Do we really need 8 glasses of water a day?

by WeCare Marketing
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Are you drinking enough water? How much water is enough for you? And how do you achieve your intake if you absolutely hate water? Our nutrition experts weigh in.

Everybody is familiar with the recommendation that one should drink eight glasses of water per day. If you consider that two-thirds of the adult human body is made up of water, the need for this life-giving fluid is clear. But how much water should we really drink every day? There is no simple answer.

Why our bodies need water

Water is essential as every cell, tissue, and organ in your body needs water to function optimally. This includes the brain, heart, lungs, muscles and skin, and even your bones.

Our body needs water to transport nutrients, regulate our body temperature, create bodily fluids like blood and saliva, lubricate the joints, cushion our organs, and eliminate waste through urine, bowel movements, breathing and sweating.

Being dehydrated means that there’s an imbalance of water in the body, either because of more water being lost than normal or through higher water needs. Water can be lost when taking certain medications like diuretics; during illness when one has a fever; vomiting or diarrhea; in hot or humid environments; or when exercising for long periods and/or at high intensities.

Water needs are also higher in pregnant and breastfeeding women, or if one suffers from conditions like constipation or kidney stones. Studies have shown that as little as 2% dehydration (equals a water loss of 1.6l in a person weighing 80kg) can affect the body. Other physiological functions affected include functions of the brain, gut, kidneys, heart (related to blood volume) and skin health. Dehydration can also cause headaches.

So, how much water should we drink? 

The age-old recommendation of eight glasses of water per day, while practical and easy to remember, is questioned by many healthcare professionals. It may be too simplistic to say that every person, regardless of weight, height, activity level or environment needs the same amount of water. The advice to drink to thirst is also criticised, as we can learn to override our thirst mechanism.

According to the Dietary Reference Intakes (DRIs) for Water, the average adult man needs 3.7l of water and the average adult female 2.7l daily, more if pregnant (3.0l), or breastfeeding (3.8l). Perhaps the best advice would be to drink water throughout the day, with higher volumes consumed when needs are higher.

A good rule of thumb is to use the color of your urine to judge if you’re dehydrated, aiming for light-colored urine and avoiding apple juice colored urine.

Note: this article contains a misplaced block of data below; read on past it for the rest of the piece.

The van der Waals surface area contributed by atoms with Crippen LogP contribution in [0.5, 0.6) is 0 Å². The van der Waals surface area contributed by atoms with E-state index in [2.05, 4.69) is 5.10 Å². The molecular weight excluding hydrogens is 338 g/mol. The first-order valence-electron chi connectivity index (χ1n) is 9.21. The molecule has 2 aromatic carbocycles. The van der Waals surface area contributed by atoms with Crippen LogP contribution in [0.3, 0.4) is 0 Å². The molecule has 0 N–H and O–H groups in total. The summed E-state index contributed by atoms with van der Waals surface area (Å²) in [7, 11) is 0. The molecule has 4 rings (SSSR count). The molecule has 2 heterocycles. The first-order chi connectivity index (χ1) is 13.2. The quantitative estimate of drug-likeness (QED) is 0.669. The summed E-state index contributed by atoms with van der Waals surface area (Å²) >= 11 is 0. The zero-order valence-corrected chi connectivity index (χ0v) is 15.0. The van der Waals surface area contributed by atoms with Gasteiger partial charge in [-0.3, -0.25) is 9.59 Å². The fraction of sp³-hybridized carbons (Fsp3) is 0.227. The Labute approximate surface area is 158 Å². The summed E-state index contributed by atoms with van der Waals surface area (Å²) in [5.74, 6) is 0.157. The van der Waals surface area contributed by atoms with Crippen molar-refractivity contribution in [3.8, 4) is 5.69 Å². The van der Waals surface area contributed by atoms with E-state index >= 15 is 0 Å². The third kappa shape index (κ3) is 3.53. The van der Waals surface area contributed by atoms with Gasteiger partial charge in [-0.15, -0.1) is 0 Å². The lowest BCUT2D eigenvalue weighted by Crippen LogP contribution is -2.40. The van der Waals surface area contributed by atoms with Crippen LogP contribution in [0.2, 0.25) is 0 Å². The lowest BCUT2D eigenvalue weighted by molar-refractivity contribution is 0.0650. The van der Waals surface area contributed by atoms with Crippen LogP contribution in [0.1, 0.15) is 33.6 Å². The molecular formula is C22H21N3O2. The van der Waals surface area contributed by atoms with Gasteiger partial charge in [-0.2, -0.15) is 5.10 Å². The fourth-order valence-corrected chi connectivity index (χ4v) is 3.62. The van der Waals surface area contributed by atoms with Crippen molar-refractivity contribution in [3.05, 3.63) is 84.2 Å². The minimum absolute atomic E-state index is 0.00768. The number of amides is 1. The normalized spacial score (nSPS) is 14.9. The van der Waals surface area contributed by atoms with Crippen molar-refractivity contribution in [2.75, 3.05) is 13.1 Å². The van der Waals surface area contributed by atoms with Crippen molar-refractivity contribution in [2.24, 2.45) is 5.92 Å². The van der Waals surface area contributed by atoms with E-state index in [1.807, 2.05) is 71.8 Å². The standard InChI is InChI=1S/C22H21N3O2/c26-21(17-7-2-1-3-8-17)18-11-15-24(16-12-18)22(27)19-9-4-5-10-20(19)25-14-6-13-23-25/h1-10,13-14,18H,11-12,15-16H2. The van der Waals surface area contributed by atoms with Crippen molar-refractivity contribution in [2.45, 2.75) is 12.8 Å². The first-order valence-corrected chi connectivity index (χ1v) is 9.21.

How do we get additional fluids?

The National Board of Nutrition which published the DRIs recommends that 80% of our water needs should be met with plain water, and 20% can come from foods and beverages.

Examples of water-rich foods are fresh fruits and vegetables, which are good for our health in many ways. Although drinks like tea, coffee, juice and cooldrink also contribute to our total fluid intake, it is important to remember that plain water should make up the bulk of one’s total fluid intake.

Smart hydration tip 

For some, plain water just doesn’t taste good, while for others, getting into the habit of drinking water is the biggest challenge. Here are some practical tips to help you stay hydrated:

  • Make it a rule always to drink a glass of water with every main meal, and preferably with snacks too.
  • Always keep a visible source of water within arm’s reach, whether in a jug or a bottle. For example, make a habit of placing a jug of water on your desk as you get to work every day, and keep water bottles in gym bags, handbags, and your car.
  • Sparkling water can be added to your daily water quota, as can herbal or Rooibos tea (without milk and sugar) and hot water, with or without a squeeze of lemon juice.
  • Add flavor to plain, sparkling or bottled water with fresh fruit (e.g. diced apples, assorted berries, orange slices) or herbs (e.g. mint, basil, rosemary).
  • Make healthy homemade iced teas by steeping four caffeine-free teabags like Rooibos in 1l of boiling water. When cooled down, remove the tea bags and add one of the flavors mentioned above and serve as a drink, or pour into ice lolly moulds for a refreshing summer dessert.
  • Freeze mint or lemon slices in ice trays to serve with water on hot days.
  • Download a water reminder app on your smartphone to help you establish healthy water drinking habits.


Image credit: iStock

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